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The Scale and Selectivity of Foreign-Born PhD Recipients in the US

  • Jeffrey Grogger
  • Gordon Hanson

We study the scale and selectivity of foreign-born PhD students in science and engineering. We focus on students from China, India, Korea, and Taiwan, which together account for most roughly one-third of science and engineering PhD students in the United States. The selectivity of these students is high, as measured by their fathers' relative education levels. In China and India, fathers of students who receive US PhDs in these fields are roughly 15 times more likely to have a BA degree than their contemporaries are to have tertiary education. Over time, selectivity falls for China but the trend for other countries is ambiguous.

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File URL: http://www.aeaweb.org/articles.php?doi=10.1257/aer.103.3.189
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Article provided by American Economic Association in its journal American Economic Review.

Volume (Year): 103 (2013)
Issue (Month): 3 (May)
Pages: 189-92

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Handle: RePEc:aea:aecrev:v:103:y:2013:i:3:p:189-92
Note: DOI: 10.1257/aer.103.3.189
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  1. Lam. D. & Schoeni, R.F., 1996. "Effects on Family Background on Earnings and Returns to Schooling: Evidence from Brazil," Papers 96-13, RAND - Reprint Series.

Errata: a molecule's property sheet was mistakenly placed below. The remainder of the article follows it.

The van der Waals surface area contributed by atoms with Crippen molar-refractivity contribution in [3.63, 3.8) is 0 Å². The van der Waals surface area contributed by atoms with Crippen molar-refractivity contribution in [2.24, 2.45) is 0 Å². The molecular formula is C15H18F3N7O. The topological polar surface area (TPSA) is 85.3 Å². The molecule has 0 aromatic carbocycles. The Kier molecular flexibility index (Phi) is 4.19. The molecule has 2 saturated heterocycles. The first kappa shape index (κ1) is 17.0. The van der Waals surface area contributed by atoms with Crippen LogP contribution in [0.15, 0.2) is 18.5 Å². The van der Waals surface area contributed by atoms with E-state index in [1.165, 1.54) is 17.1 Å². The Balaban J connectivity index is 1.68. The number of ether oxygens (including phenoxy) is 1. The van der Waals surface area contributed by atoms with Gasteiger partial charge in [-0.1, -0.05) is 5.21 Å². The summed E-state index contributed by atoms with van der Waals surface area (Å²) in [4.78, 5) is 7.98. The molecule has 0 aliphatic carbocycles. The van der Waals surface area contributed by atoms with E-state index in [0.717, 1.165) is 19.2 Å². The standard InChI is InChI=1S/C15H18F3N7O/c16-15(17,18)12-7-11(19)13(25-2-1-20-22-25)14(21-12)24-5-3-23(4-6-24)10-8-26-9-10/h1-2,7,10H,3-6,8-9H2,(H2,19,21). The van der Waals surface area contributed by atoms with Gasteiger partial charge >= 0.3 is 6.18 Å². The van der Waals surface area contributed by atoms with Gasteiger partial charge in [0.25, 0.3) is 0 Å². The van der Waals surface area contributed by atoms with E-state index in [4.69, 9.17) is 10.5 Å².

2. Eric T. Stuen & Ahmed Mushfiq Mobarak & Keith E. Maskus, 2012. "Skilled Immigration and Innovation: Evidence from Enrolment Fluctuations in US Doctoral Programmes," Economic Journal, Royal Economic Society, vol. 122(565), pages 1143-1176, December.
  3. Borjas, George J, 1987. "Self-Selection and the Earnings of Immigrants," American Economic Review, American Economic Association, vol. 77(4), pages 531-53, September.
  4. George J. Borjas, 1994. "The Economic Benefits from Immigration," NBER Working Papers 4955, National Bureau of Economic Research, Inc.
  5. Jennifer Hunt, 2009. "Which Immigrants Are Most Innovative and Entrepreneurial? Distinctions by Entry Visa," NBER Working Papers 14920, National Bureau of Economic Research, Inc.
  6. Jones, Charles I, 1995. "R&D-Based Models of Economic Growth," Journal of Political Economy, University of Chicago Press, vol. 103(4), pages 759-84, August.
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